The Venezuelan military has blockaded a major highway link with Colombia to prevent opponents of the government from bringing food and medicine into Venezuela, a country gripped by life-threatening shortages and a deepening political crisis.

Troops positioned truck trailers and shipping containers to block the lanes of the Tienditas Bridge on the border in northwestern Venezuela on Wednesday.

But it was not clear what effect the blockade, a show of defiance by the government of President Nicolás Maduro, would have. The first convoy of trucks carrying aid from the nearby city of Cúcuta, Colombia, had not yet approached the border, and there were other places it could cross.

The American secretary of state, Mike Pompeo, wrote on Twitter that “the Venezuelan people desperately need humanitarian aid,” and called on the government to let it into the country.

Opposition groups announced plans this week to deliver tens of millions of dollars of aid from the United States, from Colombia and from Venezuelans abroad, undermining the rule of Mr. Maduro, whose government had vowed to block the supplies.

International aid groups, including the Red Cross and Caritas, have not taken part in the effort, fearing that doing so would politicize the delivery of desperately needed supplies and would appear to be taking sides in Venezuela’s power struggle.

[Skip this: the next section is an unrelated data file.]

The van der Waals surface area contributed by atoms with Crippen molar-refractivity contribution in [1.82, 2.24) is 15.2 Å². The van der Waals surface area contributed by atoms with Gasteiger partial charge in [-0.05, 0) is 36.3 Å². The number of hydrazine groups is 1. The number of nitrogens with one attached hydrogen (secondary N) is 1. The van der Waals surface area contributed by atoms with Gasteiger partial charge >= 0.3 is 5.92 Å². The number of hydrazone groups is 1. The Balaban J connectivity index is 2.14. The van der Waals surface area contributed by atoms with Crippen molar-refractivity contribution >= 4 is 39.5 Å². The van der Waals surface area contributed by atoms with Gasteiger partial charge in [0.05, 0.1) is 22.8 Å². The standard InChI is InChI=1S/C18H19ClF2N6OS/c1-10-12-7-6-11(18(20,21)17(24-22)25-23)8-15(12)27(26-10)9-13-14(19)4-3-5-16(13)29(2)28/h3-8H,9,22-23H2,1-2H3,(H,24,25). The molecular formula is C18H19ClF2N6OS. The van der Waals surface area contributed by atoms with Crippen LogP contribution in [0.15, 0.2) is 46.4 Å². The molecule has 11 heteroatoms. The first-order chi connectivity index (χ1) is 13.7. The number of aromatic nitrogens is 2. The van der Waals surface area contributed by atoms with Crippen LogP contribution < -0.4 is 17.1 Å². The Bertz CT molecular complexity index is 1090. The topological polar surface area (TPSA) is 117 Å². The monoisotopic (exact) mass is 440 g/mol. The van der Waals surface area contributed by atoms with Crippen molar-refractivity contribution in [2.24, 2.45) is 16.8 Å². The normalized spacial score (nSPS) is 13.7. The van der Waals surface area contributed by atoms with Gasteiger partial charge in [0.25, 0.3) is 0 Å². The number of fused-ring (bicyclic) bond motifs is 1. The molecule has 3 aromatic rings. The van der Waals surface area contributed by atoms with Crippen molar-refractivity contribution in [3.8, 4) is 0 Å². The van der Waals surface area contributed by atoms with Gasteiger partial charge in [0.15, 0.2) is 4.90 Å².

Mr. Maduro’s authoritarian, leftist government has presided over an economic collapse that has endangered the lives of millions of people and driven millions of others to leave the country. He was elected last year to a second term, but the vote was marred by allegations of coercion and fraud.

He was sworn in for his new term last month, but the National Assembly, controlled by opposition parties, called Mr. Maduro’s government illegitimate. The Assembly’s leader, Juan Guaidó, declared himself interim president last month and promised to organize new elections.

The United States and dozens of other countries have recognized Mr. Guaidó.

The aid shipment represents a challenge to Mr. Maduro’s authority and to his ability to provide for the nation. (“We are not beggars,” he recently said.) For his opponents, it is a test of their ability to deliver on promises and to win supporters.

Mr. Guaidó said recently that he hoped the aid would persuade security forces to abandon the government and rally around the opposition. “We’re putting the ball in their court,” he said.

Orignially published in NYT.

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